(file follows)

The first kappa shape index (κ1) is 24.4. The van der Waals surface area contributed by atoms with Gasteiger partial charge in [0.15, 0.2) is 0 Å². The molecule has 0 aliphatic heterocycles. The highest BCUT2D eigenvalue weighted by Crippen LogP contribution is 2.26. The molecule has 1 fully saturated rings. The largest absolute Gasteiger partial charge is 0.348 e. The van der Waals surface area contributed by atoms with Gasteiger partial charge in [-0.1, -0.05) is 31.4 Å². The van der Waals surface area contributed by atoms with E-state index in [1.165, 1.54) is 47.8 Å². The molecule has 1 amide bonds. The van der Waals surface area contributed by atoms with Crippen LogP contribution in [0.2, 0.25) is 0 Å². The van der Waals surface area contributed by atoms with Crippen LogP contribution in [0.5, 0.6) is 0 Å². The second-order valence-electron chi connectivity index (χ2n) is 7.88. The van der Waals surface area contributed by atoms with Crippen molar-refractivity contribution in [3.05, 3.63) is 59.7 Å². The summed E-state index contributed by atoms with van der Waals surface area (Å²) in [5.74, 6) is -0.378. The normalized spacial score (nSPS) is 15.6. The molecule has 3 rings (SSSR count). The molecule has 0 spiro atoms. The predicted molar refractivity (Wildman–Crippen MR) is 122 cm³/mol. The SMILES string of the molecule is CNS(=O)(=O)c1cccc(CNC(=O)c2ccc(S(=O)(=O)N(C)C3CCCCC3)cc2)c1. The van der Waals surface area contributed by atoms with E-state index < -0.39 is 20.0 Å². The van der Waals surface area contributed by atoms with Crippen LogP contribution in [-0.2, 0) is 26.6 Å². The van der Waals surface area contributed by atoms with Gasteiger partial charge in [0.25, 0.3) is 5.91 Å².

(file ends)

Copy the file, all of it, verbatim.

The first kappa shape index (κ1) is 24.4. The van der Waals surface area contributed by atoms with Gasteiger partial charge in [0.15, 0.2) is 0 Å². The molecule has 0 aliphatic heterocycles. The highest BCUT2D eigenvalue weighted by Crippen LogP contribution is 2.26. The molecule has 1 fully saturated rings. The largest absolute Gasteiger partial charge is 0.348 e. The van der Waals surface area contributed by atoms with Gasteiger partial charge in [-0.1, -0.05) is 31.4 Å². The van der Waals surface area contributed by atoms with E-state index in [1.165, 1.54) is 47.8 Å². The molecule has 1 amide bonds. The van der Waals surface area contributed by atoms with Crippen LogP contribution in [0.2, 0.25) is 0 Å². The van der Waals surface area contributed by atoms with Crippen LogP contribution in [0.5, 0.6) is 0 Å². The second-order valence-electron chi connectivity index (χ2n) is 7.88. The van der Waals surface area contributed by atoms with Crippen molar-refractivity contribution in [3.05, 3.63) is 59.7 Å². The summed E-state index contributed by atoms with van der Waals surface area (Å²) in [5.74, 6) is -0.378. The normalized spacial score (nSPS) is 15.6. The molecule has 3 rings (SSSR count). The molecule has 0 spiro atoms. The predicted molar refractivity (Wildman–Crippen MR) is 122 cm³/mol. The SMILES string of the molecule is CNS(=O)(=O)c1cccc(CNC(=O)c2ccc(S(=O)(=O)N(C)C3CCCCC3)cc2)c1. The van der Waals surface area contributed by atoms with E-state index < -0.39 is 20.0 Å². The van der Waals surface area contributed by atoms with Crippen LogP contribution in [-0.2, 0) is 26.6 Å². The van der Waals surface area contributed by atoms with Gasteiger partial charge in [0.25, 0.3) is 5.91 Å².